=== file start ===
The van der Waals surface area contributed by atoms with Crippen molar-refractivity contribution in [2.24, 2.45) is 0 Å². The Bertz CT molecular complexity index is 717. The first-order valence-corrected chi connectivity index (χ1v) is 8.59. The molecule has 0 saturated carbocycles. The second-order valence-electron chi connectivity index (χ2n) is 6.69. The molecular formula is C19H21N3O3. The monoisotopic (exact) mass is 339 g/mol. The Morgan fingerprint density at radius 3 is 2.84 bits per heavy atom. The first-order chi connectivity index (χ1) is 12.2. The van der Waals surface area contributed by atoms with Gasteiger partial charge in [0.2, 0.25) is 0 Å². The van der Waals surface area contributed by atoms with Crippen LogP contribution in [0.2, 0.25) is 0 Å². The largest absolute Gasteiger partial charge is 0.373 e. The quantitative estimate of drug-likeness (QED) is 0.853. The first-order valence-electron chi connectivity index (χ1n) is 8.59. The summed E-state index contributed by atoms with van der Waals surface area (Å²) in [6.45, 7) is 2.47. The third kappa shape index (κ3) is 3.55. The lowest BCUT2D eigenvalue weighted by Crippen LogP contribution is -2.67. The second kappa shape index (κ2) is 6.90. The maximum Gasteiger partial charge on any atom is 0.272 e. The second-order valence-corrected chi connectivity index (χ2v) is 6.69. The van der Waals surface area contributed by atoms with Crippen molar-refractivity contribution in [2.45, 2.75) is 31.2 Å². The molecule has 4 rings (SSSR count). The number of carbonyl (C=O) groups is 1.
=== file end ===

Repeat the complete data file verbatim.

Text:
The van der Waals surface area contributed by atoms with Crippen molar-refractivity contribution in [2.24, 2.45) is 0 Å². The Bertz CT molecular complexity index is 717. The first-order valence-corrected chi connectivity index (χ1v) is 8.59. The molecule has 0 saturated carbocycles. The second-order valence-electron chi connectivity index (χ2n) is 6.69. The molecular formula is C19H21N3O3. The monoisotopic (exact) mass is 339 g/mol. The Morgan fingerprint density at radius 3 is 2.84 bits per heavy atom. The first-order chi connectivity index (χ1) is 12.2. The van der Waals surface area contributed by atoms with Gasteiger partial charge in [0.2, 0.25) is 0 Å². The van der Waals surface area contributed by atoms with Crippen LogP contribution in [0.2, 0.25) is 0 Å². The largest absolute Gasteiger partial charge is 0.373 e. The quantitative estimate of drug-likeness (QED) is 0.853. The first-order valence-electron chi connectivity index (χ1n) is 8.59. The summed E-state index contributed by atoms with van der Waals surface area (Å²) in [6.45, 7) is 2.47. The third kappa shape index (κ3) is 3.55. The lowest BCUT2D eigenvalue weighted by Crippen LogP contribution is -2.67. The second kappa shape index (κ2) is 6.90. The maximum Gasteiger partial charge on any atom is 0.272 e. The second-order valence-corrected chi connectivity index (χ2v) is 6.69. The van der Waals surface area contributed by atoms with Crippen molar-refractivity contribution in [2.45, 2.75) is 31.2 Å². The molecule has 4 rings (SSSR count). The number of carbonyl (C=O) groups is 1.